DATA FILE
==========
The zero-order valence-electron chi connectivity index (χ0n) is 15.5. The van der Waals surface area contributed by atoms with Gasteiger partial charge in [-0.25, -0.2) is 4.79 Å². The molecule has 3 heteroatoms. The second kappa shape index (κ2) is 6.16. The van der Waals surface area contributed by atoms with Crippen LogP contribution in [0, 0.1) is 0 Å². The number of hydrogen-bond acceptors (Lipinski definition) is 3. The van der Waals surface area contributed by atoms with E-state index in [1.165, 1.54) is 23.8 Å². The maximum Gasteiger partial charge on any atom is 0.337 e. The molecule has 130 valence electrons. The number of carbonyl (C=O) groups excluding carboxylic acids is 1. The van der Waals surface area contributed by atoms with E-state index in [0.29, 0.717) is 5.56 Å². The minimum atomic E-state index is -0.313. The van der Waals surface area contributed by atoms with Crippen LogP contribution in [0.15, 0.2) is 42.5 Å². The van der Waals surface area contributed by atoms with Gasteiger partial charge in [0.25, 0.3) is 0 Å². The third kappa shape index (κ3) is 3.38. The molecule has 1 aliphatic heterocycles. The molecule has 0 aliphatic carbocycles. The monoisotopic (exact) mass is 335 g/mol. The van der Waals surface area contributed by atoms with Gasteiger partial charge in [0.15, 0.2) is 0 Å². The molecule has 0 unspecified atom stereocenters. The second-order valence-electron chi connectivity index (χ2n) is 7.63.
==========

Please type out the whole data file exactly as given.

The zero-order valence-electron chi connectivity index (χ0n) is 15.5. The van der Waals surface area contributed by atoms with Gasteiger partial charge in [-0.25, -0.2) is 4.79 Å². The molecule has 3 heteroatoms. The second kappa shape index (κ2) is 6.16. The van der Waals surface area contributed by atoms with Crippen LogP contribution in [0, 0.1) is 0 Å². The number of hydrogen-bond acceptors (Lipinski definition) is 3. The van der Waals surface area contributed by atoms with E-state index in [1.165, 1.54) is 23.8 Å². The maximum Gasteiger partial charge on any atom is 0.337 e. The molecule has 130 valence electrons. The number of carbonyl (C=O) groups excluding carboxylic acids is 1. The van der Waals surface area contributed by atoms with E-state index in [0.29, 0.717) is 5.56 Å². The minimum atomic E-state index is -0.313. The van der Waals surface area contributed by atoms with Crippen LogP contribution in [0.15, 0.2) is 42.5 Å². The van der Waals surface area contributed by atoms with Gasteiger partial charge in [0.25, 0.3) is 0 Å². The third kappa shape index (κ3) is 3.38. The molecule has 1 aliphatic heterocycles. The molecule has 0 aliphatic carbocycles. The monoisotopic (exact) mass is 335 g/mol. The van der Waals surface area contributed by atoms with Gasteiger partial charge in [0.15, 0.2) is 0 Å². The molecule has 0 unspecified atom stereocenters. The second-order valence-electron chi connectivity index (χ2n) is 7.63.